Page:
To create a map you need to know the boundaries—the start and end points. In most situations, the end point occurs when the first “end item” is delivered to the customer. Suri defines end item as “the first usable set of items.” A few parts of an order delivered early may look nice, but they don’t have any value until the customer has enough of an order to put it to use.
Then there’s the starting point of MCT, and in contract manufacturing, this can get complicated. You could say that a job starts when it’s released to the floor, but for certain jobs this ignores all the front-office processing, including engineering, customer communications, purchasing, programming, and scheduling. How about starting MCT when the customer submits a purchase order? This can work, but what if a fabricator has a blanket order and works from a rolling-horizon forecast? As Suri explains, there is no “right” way to define when a job starts, but he offers several options. If a fabricator initiates production, then MCT “can start at the moment when the forecast becomes firm.”
MCT also can start when the blanket order is first put in place. This kind of map “will initiate discussions, such as ‘Do we already start purchasing raw material or engage in other activities during this time?’ In fact, this map is likely to provide a surprisingly long MCT and a very large amount of white space, thus highlighting significant opportunities for discussion and improvement.”
Shortening MCT increases a fabricator’s available capacity and reduces operating costs. As Suri states, “Less time is spent on planning, scheduling, expediting, and so on. Fewer resources are involved in warehousing and material handling. There is less investment in inventory, space, and possible obsolescence of materials.”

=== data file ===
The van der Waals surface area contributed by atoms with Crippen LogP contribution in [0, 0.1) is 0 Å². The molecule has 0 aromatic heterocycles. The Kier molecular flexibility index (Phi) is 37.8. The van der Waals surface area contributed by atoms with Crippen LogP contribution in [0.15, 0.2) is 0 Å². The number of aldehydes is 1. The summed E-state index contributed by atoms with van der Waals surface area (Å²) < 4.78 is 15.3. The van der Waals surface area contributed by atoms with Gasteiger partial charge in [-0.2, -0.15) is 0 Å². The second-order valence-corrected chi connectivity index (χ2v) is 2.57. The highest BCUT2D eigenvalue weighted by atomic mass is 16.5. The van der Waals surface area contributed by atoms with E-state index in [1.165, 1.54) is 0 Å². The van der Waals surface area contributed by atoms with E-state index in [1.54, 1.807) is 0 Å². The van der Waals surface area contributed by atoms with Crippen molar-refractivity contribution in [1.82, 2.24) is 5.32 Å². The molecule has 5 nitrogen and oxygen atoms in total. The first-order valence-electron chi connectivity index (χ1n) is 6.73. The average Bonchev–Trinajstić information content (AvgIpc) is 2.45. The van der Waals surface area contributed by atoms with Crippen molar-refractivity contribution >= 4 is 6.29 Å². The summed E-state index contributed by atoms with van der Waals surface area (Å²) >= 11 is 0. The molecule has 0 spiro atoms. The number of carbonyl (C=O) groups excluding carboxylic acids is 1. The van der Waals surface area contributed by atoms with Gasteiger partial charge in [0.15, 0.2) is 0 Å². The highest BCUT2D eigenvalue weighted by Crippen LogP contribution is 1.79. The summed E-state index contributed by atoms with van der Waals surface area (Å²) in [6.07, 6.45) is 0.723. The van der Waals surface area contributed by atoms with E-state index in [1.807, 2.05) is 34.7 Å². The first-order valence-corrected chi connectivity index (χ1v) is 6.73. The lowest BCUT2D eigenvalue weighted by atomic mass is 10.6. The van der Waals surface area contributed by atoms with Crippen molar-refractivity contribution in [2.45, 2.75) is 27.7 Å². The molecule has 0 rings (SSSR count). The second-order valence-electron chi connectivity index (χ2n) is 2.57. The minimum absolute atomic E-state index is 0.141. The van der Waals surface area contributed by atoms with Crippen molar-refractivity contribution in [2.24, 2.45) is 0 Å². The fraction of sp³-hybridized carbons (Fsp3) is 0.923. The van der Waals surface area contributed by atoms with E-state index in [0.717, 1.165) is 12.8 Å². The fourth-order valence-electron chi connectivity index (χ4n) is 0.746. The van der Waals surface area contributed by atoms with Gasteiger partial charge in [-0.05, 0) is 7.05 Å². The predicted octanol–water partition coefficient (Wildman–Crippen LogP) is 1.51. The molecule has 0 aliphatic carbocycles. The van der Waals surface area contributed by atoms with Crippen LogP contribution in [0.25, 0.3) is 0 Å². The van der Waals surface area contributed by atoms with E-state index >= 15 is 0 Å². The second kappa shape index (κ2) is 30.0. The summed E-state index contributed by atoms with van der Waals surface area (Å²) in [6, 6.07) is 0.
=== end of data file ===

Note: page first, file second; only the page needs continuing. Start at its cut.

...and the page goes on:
Because it’s so effective, shortening the MCT can be the goal for everybody in the enterprise, serving as the baseline for employee performance and incentive programs. He also sees big implications for using MCT as a metric to gauge the quality of suppliers. A fabricator may draw parts from a supplier’s finished-goods inventory, meaning the lead-time is next to nothing. But how long did it really take for the supplier to make those parts? A supplier may offer a low price or even offer to hold finished-goods inventory, but if the supplier has a long MCT (as many overseas sources do), it won’t be able to respond quickly to changes. A long MCT in any organization slows its ability to adapt.
In fact, when you get right down to it, adapting to change is what modern manufacturing, or any business for that matter, is all about.
For more information on Rajan Suri, visit www.rajansuri.com.
The FABRICATOR is North America's leading magazine for the metal forming and fabricating industry. The magazine delivers the news, technical articles, and case histories that enable fabricators to do their jobs more efficiently. The FABRICATOR has served the industry since 1971.